Global health organizations will launch a $30 million polio vaccination campaign on Saturday in West and Central Africa aimed at immunizing 85 million children under age 5, the Joint Global Polio Eradication Initiative and the International Federation of the Red Cross said on Thursday, Agence France-Presse reports (3/4).
Marking World Water Day in a speech Monday, Secretary of State Hillary Rodham Clinton said tackling the world’s water problems “represents one of the great diplomatic and development opportunities of our time,” Inter Press Service reports. “It’s not every day you find an issue where effective diplomacy and development will allow you to save millions of lives, feed the hungry, empower women, advance our national security interests, protect the environment, and demonstrate to billions of people that the United States cares,” she said.
A coalition of farmers from West Africa’s Sahel region, known as Billital Maroobe, wrote an open letter to regional leaders Monday, appealing for help with drought and famine conditions that are affecting people and livestock, Agence France-Presse/IC Publications reports.
Also In Global Health News: WFP In Somalia; South Africa’s HIV/AIDS Plan; Zimbabwe’s Food Needs; Medical Personnel, Vaccines In Bangladesh; ARV Manufacturing In Uganda
WFP Agrees To Cooperate With Probe Of Its Operations In Somalia The World Food Program (WFP) “said Thursday it will cooperate with any independent probe into its food operations in Somalia, after a report found that up to half the food aid intended for the nation’s hungry people does not…
What the World Bank has dubbed “quiet corruption” in it’s Africa Development Indicators 2010 report (.pdf) could be as significant a threat to the continent’s development “as the graft scandals that frequently dominate newspaper headlines,” Bloomberg/BusinessWeek reports (McGregor/Seria, 3/15).
Also In Global Health News: Profiles Of CDC, USAID Leaders; HIV/AIDS In Kenya; Food Aid In Tanzania; Hunger In North Korea; Food Self-Sufficiency In Africa
New York Times Features Profiles Of USAID’s Shah, CDC’s Frieden The New York TimesÂ examines the recentÂ changes at the CDC â€“ “considered one of the worldâ€™s premier public health agencies, responsible for tracking the spread of infectious disease, distributing vaccines and monitoring the causes of sickness and deaths” â€“Â since Director Thomas…
A report released Monday by the WHO and UNICEF documents mixed progress in improving drinking water and sanitation conditions worldwide, VOA News reports (Schlein, 3/15). “The report â€“ presenting the latest data on improved sources of sanitation and drinking water in 209 countries or territories â€“ is aimed at assisting policy-makers, donors, government and non-governmental agencies decide what needs to be done,” U.N. News Centre writes (3/15).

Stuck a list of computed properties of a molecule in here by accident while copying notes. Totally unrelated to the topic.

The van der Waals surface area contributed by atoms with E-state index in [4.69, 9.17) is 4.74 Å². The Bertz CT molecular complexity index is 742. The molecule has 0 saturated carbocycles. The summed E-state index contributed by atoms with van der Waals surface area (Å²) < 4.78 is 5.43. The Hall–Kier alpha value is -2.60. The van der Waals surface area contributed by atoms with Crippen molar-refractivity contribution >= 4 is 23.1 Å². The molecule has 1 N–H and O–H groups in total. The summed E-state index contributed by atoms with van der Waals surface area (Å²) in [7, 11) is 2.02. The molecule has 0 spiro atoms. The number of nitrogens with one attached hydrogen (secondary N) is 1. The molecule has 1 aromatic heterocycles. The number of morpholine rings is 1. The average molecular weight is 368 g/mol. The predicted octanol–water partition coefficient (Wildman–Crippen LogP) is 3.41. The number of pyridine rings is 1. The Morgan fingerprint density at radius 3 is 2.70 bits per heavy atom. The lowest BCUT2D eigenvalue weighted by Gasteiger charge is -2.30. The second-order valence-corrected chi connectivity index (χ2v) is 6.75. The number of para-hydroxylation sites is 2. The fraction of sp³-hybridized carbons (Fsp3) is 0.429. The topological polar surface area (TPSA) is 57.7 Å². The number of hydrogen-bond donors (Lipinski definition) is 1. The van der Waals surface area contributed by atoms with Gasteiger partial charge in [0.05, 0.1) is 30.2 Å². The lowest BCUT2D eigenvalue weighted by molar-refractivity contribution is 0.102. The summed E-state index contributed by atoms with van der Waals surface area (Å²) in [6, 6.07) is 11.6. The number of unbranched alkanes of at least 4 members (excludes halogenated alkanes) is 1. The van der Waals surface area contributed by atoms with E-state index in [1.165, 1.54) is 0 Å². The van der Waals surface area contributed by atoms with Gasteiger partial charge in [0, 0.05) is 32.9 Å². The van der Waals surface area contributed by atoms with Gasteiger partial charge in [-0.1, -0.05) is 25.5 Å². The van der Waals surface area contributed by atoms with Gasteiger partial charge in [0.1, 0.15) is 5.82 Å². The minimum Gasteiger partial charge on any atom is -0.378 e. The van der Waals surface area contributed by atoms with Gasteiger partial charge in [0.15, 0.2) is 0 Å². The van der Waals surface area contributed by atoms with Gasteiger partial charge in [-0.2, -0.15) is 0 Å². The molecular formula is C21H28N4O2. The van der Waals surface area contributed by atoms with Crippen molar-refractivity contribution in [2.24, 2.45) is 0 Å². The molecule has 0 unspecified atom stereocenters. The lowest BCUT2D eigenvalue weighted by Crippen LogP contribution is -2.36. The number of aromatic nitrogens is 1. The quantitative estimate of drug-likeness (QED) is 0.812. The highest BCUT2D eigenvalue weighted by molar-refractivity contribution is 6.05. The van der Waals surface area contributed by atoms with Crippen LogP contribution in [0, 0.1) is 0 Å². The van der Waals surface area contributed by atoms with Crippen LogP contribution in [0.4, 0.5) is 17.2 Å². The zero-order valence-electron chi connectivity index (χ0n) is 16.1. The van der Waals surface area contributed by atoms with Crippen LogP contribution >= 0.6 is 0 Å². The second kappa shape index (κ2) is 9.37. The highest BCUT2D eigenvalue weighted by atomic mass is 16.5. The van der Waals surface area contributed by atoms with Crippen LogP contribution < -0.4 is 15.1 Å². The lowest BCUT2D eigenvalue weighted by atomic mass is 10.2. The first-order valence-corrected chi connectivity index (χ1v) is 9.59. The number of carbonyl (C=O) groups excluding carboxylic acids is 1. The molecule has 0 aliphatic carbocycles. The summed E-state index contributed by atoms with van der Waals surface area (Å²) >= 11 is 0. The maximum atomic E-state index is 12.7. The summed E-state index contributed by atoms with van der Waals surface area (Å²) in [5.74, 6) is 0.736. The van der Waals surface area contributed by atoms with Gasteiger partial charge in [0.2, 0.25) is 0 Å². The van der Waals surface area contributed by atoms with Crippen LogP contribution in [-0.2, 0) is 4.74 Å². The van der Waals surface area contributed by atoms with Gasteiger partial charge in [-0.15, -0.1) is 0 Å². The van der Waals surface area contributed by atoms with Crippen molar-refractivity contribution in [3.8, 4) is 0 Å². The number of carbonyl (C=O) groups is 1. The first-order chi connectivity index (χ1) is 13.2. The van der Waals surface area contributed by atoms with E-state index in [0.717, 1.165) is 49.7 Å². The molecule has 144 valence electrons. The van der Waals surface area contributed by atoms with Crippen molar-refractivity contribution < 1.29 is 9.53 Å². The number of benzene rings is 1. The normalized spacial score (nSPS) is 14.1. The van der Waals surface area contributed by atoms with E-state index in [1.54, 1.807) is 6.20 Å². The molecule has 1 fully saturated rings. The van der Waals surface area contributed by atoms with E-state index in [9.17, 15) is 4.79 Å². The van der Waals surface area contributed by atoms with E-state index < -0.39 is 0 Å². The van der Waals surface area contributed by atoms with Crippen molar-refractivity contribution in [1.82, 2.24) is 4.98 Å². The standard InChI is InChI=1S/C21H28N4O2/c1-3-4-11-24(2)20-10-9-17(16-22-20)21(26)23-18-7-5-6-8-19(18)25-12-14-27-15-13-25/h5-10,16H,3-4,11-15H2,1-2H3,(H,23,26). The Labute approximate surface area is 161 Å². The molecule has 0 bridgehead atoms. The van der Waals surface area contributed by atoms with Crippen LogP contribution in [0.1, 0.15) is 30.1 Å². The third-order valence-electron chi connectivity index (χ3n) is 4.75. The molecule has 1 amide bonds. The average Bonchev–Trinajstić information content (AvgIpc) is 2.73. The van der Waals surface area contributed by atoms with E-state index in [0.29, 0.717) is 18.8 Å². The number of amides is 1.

British Government, HIV/AIDS Advocates Warn Decreased Aid Budgets Could Lead To Reversals In HIV/AIDS Treatment Progress
Recent gains in the global fight against HIV/AIDS could be reversed as the “global economic downturn pinches poor countries’ budgets and donors show signs of backing away from their promise to provide universal access to AIDS treatment,” the British government together with Medecins Sans Frontieres (MSF) warned Tuesday, Reuters AlertNet reports.
Also In Global Health News: Child, Maternal Mortality; AIDS 2010; Food Aid To N. Korea; Millennium Challenge Corporation; Family Planning Conference; Parasitic Disease Test
AU Summit To Examine Progress Toward Child, Maternal Mortality MDGs When leaders of African states gather for the African Union summit in Kampala, Uganda, in July, they will assess the continent’s progress towards achieving the Millennium Development Goals relating to child and maternal mortality, Isaac Musumba, Uganda’s state minister for…
GlaxoSmithKline, Pfizer Will Supply 600M Doses Of Reduced-Price Pneumococcal Vaccines To Developing Countries Over 10 Years, GAVI Says
The GAVI Alliance on Tuesday formally announced that drugmakers GlaxoSmithKline and Pfizer had signed off on a “10-year deal â€¦ to supply 60 million doses a year of cut-price pneumococcal vaccines to developing nations,” Reuters reports. The agreement is under what’s “called an Advance Market Commitment (AMC) which guarantees a market for vaccines supplied to poor nations but sets a maximum price drugmakers can expect to receive,” the news service writes (Kelland, 3/23).